EXAMPLE 1

The system was set up so that a known differential pressure and a fixed dispense time could be inputted to the controller, and a dispense could be subsequently triggered from a laptop computer. The resultant output flow of deionized water was captured in a container and weighed using a precision scale to determine its mass. Using the mass of each dispense combined with the known density of the fluid material, the volume of each dispense was calculated. Combining the volume dispensed with the known dispense time resulted in a flow rate determination. Five different viscosities were checked, ranging from about 0.92 to about 9.5 centipoise. The results are shown graphically in FIG. 10.

EXAMPLE 2

Three different valves were tested for hysteresis, including two commercially available valves, and the valve of the present invention shown in FIGS. 8A-8D. The valve actuation pressure was varied up and down and the pressure inside the test system was measured in steps up and down through the valve actuation pressure range and plotted as voltage. More specifically, the test set-up was a closed system of the valve and downstream pressure sensor, with the valve under constant pressure and the pressure sensor monitoring the change in pressure downstream of the valve as the valve moved through its range of closed to full open and back again to closed.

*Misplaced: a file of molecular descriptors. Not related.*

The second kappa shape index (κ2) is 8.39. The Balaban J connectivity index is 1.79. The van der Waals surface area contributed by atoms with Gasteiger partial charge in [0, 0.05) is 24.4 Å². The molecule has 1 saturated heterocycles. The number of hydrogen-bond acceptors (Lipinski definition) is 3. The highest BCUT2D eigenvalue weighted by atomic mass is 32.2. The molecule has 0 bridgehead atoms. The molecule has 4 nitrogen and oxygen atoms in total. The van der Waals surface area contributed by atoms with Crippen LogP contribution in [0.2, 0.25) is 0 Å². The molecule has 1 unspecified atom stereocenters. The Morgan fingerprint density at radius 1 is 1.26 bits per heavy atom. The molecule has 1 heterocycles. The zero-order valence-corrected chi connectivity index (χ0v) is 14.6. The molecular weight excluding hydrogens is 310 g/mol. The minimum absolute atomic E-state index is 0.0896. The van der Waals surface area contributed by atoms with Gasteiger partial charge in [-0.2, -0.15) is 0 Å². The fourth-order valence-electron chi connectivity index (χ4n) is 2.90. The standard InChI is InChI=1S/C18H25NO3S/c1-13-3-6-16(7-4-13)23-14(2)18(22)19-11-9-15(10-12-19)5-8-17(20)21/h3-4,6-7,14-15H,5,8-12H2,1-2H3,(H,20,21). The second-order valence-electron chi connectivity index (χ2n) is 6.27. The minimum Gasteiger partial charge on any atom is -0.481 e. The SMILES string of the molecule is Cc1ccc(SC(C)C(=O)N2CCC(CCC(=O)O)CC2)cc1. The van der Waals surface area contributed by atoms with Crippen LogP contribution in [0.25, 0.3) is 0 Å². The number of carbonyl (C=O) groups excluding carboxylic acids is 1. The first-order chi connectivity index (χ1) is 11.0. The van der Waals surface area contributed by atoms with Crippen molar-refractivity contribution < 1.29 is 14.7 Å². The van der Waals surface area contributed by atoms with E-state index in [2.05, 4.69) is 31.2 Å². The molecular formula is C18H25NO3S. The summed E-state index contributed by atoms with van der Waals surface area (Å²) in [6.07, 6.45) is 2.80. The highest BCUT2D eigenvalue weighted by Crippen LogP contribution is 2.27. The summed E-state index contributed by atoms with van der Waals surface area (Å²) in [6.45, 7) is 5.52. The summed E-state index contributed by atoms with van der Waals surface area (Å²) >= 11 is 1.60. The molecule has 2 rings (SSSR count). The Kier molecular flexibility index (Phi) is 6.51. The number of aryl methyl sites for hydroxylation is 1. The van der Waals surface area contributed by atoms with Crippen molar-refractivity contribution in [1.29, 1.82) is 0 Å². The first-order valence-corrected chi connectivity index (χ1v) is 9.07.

The results are shown graphically in FIGS. 9A, 9B and 9C. In each graph, the curve farthest to the right represents the data for varying the pressure from low to high, and the curve to the left is the result of varying pressure from high to low. The difference between the curves represents the amount of hysteresis. Thus, as the pressure is varied up and down in steps of actuation pressure, if there were no hysteresis, the two curves would exactly overlap. FIG. 9C shows that the valve of the present invention exhibits significantly less hysteresis than the commercial valves.